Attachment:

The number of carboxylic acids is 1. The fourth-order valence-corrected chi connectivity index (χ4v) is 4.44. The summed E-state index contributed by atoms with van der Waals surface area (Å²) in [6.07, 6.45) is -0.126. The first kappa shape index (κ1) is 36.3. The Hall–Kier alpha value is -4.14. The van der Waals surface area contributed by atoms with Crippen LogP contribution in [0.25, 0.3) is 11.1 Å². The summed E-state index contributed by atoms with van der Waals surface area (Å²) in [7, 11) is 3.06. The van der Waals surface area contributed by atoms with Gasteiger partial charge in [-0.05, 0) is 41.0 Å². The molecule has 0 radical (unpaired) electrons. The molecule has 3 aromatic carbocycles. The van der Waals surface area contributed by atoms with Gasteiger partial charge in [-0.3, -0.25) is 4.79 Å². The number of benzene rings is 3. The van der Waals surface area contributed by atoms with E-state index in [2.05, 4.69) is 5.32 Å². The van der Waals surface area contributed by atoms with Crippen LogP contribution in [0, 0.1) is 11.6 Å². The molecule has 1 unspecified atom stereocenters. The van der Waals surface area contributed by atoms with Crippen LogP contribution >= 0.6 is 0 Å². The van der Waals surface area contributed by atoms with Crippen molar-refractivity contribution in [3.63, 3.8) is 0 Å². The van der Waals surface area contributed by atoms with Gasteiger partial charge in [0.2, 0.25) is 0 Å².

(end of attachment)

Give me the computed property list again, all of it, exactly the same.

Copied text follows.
The number of carboxylic acids is 1. The fourth-order valence-corrected chi connectivity index (χ4v) is 4.44. The summed E-state index contributed by atoms with van der Waals surface area (Å²) in [6.07, 6.45) is -0.126. The first kappa shape index (κ1) is 36.3. The Hall–Kier alpha value is -4.14. The van der Waals surface area contributed by atoms with Crippen LogP contribution in [0.25, 0.3) is 11.1 Å². The summed E-state index contributed by atoms with van der Waals surface area (Å²) in [7, 11) is 3.06. The van der Waals surface area contributed by atoms with Gasteiger partial charge in [-0.05, 0) is 41.0 Å². The molecule has 0 radical (unpaired) electrons. The molecule has 3 aromatic carbocycles. The van der Waals surface area contributed by atoms with Gasteiger partial charge in [-0.3, -0.25) is 4.79 Å². The number of benzene rings is 3. The van der Waals surface area contributed by atoms with E-state index in [2.05, 4.69) is 5.32 Å². The van der Waals surface area contributed by atoms with Crippen LogP contribution in [0, 0.1) is 11.6 Å². The molecule has 1 unspecified atom stereocenters. The van der Waals surface area contributed by atoms with Crippen LogP contribution >= 0.6 is 0 Å². The van der Waals surface area contributed by atoms with Crippen molar-refractivity contribution in [3.63, 3.8) is 0 Å². The van der Waals surface area contributed by atoms with Gasteiger partial charge in [0.2, 0.25) is 0 Å².